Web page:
Home Audio Pioneer Amar Bose Dies


The founder of audio firm Bose, Dr Amar Bose, has died aged 83. He wasn’t simply the boss of a high-priced equipment manufacturer, but a major player in acoustical engineering.

Born in Philadelphia in 1929, the son of a refugee from India, Bose taught himself to repair broken toy electric trains because his family couldn’t afford new ones. He later turned this into a teenage job repairing radio sets.

He studied electrical engineering at the Massachusetts Institute of Technology and, after a spell in India, taught at MIT for 45 years, including a class on acoustics.

Bose began working on producing audio equipment after noting that expensive speakers didn’t accurately recreate the experience of live music. His big breakthrough was realizing that the acoustic set-up in concert halls and theaters could be mirrored in home audio.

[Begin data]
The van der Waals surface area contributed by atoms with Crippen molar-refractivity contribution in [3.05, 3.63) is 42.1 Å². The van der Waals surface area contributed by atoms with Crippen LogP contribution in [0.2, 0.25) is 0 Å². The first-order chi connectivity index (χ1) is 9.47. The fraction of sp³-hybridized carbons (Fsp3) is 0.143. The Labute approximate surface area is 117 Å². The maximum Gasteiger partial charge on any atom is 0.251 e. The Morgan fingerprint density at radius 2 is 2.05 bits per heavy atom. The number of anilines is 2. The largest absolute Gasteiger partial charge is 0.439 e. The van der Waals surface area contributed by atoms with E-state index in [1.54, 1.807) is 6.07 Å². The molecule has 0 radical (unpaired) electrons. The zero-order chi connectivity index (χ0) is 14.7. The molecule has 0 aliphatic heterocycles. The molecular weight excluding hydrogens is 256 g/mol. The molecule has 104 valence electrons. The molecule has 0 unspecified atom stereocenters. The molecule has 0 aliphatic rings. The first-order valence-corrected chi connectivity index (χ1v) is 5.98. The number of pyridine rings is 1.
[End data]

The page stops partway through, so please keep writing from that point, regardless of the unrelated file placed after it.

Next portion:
While an estimated 80 percent of the sound in a concert hall reaches the listener by bouncing off a wall or ceiling, home audio equipment at the time largely worked by simply beaming the sound directly at the listener. Bose developed speaker units that housed a series of multiple small speakers pointing in different directions to get a mix of direct and reflected sound.

The set-up of the resulting business was also unusual. Deciding against accepting offers for the patents, Bose took $10,000 from an MIT professor, YW Lee, to set up the firm. (It proved a smart investment as Bose later bought Lee out for $260,000.)

Despite the company’s success, grossing a reported $2.28 billion in 2011, Bose opted to keep the company in private hands.┬áHe argued this allowed him to do a better job of developing new ideas without the need to meet the “artificial” timetable of bringing good news to investors with annual and quarterly reports. Upon retiring in 2011, he gave a majority of the company’s shares to MIT; the set-up means the institute gets an annual dividend, but can’t vote or sell the shares.

Later Bose creations included noise-cancelling headphones and software that could simulate the listening experience in individual seats of a concert venue even before it was constructed.